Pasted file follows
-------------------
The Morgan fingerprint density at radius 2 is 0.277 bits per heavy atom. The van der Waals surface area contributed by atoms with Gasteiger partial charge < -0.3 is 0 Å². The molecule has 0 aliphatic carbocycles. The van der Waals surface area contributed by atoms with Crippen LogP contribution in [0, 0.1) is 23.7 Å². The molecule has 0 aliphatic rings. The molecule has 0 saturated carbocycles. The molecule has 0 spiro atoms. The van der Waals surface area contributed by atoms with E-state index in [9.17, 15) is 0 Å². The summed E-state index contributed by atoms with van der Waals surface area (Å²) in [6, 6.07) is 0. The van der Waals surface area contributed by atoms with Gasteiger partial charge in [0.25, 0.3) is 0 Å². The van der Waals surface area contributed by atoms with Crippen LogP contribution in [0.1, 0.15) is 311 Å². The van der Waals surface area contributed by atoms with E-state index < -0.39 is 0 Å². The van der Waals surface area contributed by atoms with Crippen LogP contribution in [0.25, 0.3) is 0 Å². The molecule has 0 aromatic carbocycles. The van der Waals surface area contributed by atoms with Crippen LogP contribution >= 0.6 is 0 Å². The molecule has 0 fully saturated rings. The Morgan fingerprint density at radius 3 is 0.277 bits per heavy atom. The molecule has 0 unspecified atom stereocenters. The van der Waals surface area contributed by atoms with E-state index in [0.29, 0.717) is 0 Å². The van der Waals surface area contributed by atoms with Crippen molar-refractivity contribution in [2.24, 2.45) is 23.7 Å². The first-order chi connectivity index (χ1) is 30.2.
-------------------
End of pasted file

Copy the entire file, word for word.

The Morgan fingerprint density at radius 2 is 0.277 bits per heavy atom. The van der Waals surface area contributed by atoms with Gasteiger partial charge < -0.3 is 0 Å². The molecule has 0 aliphatic carbocycles. The van der Waals surface area contributed by atoms with Crippen LogP contribution in [0, 0.1) is 23.7 Å². The molecule has 0 aliphatic rings. The molecule has 0 saturated carbocycles. The molecule has 0 spiro atoms. The van der Waals surface area contributed by atoms with E-state index in [9.17, 15) is 0 Å². The summed E-state index contributed by atoms with van der Waals surface area (Å²) in [6, 6.07) is 0. The van der Waals surface area contributed by atoms with Gasteiger partial charge in [0.25, 0.3) is 0 Å². The van der Waals surface area contributed by atoms with Crippen LogP contribution in [0.1, 0.15) is 311 Å². The van der Waals surface area contributed by atoms with E-state index < -0.39 is 0 Å². The van der Waals surface area contributed by atoms with Crippen LogP contribution in [0.25, 0.3) is 0 Å². The molecule has 0 aromatic carbocycles. The van der Waals surface area contributed by atoms with Crippen LogP contribution >= 0.6 is 0 Å². The molecule has 0 fully saturated rings. The Morgan fingerprint density at radius 3 is 0.277 bits per heavy atom. The molecule has 0 unspecified atom stereocenters. The van der Waals surface area contributed by atoms with E-state index in [0.29, 0.717) is 0 Å². The van der Waals surface area contributed by atoms with Crippen molar-refractivity contribution in [2.24, 2.45) is 23.7 Å². The first-order chi connectivity index (χ1) is 30.2.